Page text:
A Commonwealth serving member of the RN/RM;

  • CAN apply for citizenship whilst serving as long as they have lived in UK (or on overseas assignments for five years
  • CAN count any time spent legally in the UK prior to joining the RN/RM. This includes time spent on visit visas
  • DO have to have served for a minimum of 12 months prior to applying
  • DO have to include a unit letter to confirm date of enlistment and that time spent overseas was due to military Service.
  • DO NOT need Indefinite Leave to Remain (ILR) first
  • DO have to meet the Knowledge of Language and Life requirement (KoLL), regardless of how long they may have served for (refer to the main requirements section above)
  • DO NOT have to meet the requirement to have been in the UK on the first day of the five-year residential qualifying period
  • DO have to meet the good character requirement, including the requirement to have been lawfully resident for the previous 10 years. Please refer to the ‘main requirements’ section above
  • DO have to pay the fee
  • DO NOT have to send your passport in, a scan of your passport can be sent in along with the other supporting documents

 

NOTE – from 1 December 2013 it no longer matters if the serving person becomes a British citizen prior to the spouse applying for ILR. The serving person’s nationality will no longer affect a spouse visa application.

 

Application Process

It is now necessary to apply online for citizenship if you are in the UK.  You can access the form and guidance here.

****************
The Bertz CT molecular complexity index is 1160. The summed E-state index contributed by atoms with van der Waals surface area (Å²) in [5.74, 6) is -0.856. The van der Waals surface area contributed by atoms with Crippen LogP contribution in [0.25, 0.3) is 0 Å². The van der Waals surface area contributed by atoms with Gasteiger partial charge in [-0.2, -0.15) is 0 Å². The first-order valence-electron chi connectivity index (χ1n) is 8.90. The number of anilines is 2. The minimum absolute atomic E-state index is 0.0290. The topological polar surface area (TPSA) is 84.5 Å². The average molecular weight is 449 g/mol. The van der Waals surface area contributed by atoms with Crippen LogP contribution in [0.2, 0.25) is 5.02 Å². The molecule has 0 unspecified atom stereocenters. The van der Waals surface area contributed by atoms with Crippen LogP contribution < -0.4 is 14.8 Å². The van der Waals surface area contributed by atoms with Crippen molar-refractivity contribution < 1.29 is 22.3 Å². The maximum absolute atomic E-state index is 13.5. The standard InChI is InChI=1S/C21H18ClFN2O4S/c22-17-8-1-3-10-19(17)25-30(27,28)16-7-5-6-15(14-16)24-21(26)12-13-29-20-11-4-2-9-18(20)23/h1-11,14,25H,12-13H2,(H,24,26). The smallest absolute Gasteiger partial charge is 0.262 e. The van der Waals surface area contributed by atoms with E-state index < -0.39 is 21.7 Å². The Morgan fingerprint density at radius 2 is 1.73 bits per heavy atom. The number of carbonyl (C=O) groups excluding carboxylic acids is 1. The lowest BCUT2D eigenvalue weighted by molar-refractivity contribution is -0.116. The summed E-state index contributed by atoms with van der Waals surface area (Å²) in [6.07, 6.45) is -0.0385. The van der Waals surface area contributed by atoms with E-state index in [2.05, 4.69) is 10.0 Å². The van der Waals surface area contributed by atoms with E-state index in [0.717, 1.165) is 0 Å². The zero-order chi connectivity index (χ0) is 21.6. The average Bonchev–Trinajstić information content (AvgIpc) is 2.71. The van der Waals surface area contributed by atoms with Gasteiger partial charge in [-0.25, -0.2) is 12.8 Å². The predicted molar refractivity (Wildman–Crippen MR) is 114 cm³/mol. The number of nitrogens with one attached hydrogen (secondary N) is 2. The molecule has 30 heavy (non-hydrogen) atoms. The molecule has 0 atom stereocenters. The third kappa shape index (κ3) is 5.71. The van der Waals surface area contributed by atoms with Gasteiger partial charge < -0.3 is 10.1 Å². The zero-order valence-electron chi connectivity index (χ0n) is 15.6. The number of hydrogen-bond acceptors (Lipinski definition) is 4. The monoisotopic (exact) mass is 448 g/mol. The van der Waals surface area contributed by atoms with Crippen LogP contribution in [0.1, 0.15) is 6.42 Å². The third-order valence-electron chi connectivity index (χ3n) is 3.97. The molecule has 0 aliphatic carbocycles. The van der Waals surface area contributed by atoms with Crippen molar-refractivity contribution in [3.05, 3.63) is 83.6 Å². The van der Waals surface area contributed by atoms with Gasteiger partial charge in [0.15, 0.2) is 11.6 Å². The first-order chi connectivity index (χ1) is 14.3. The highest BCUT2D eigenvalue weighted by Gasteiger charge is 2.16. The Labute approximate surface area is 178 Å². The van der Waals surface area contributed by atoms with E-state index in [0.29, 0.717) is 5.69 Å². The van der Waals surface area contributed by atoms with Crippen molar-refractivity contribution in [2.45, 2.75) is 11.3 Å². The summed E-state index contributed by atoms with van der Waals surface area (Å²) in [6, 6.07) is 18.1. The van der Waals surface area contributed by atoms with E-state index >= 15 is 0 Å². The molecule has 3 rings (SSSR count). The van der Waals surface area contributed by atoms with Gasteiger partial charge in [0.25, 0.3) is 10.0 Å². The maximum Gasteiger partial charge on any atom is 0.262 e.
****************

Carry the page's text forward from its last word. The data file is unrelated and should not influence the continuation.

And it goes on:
• You should write down all of your trips outside the UK – under ‘reason for trip’ you should write ‘Crown Service’ (unless you went outside the UK for non-Service reasons).
  • Where it says ‘do you meet these residence requirements’ you should select no
  • The next question states ‘please tell us which of the requirements you do not meet and the reason you do not meet them.’ You should write in the box: I do not meet the residence requirements because I have spent more than 450 days outside the UK due to Armed Forces Service. I have provided a letter which confirms this.
  • The from will then ask the about your Crown Service, you should select Yes and then complete the rest of the form.
  • You should provide a unit letter to confirm that your time out of the UK was due to Crown Service.

 

Biometric enrolment

As part of your application, all applicants are required to enrol their biometric details for the purpose of identity verification. This includes those who are “Exempt from Immigration Control” as a member of HM Armed Forces

Where you give your biometric information depends on how you’re making your visa or immigration application.

You’ll be told where to go after you’ve applied

Your application may be rejected as invalid if you do not enrol your biometrics when requested. For more information about enrolling biometrics and the current fee. For more information on Biometric Residence Permits please click here.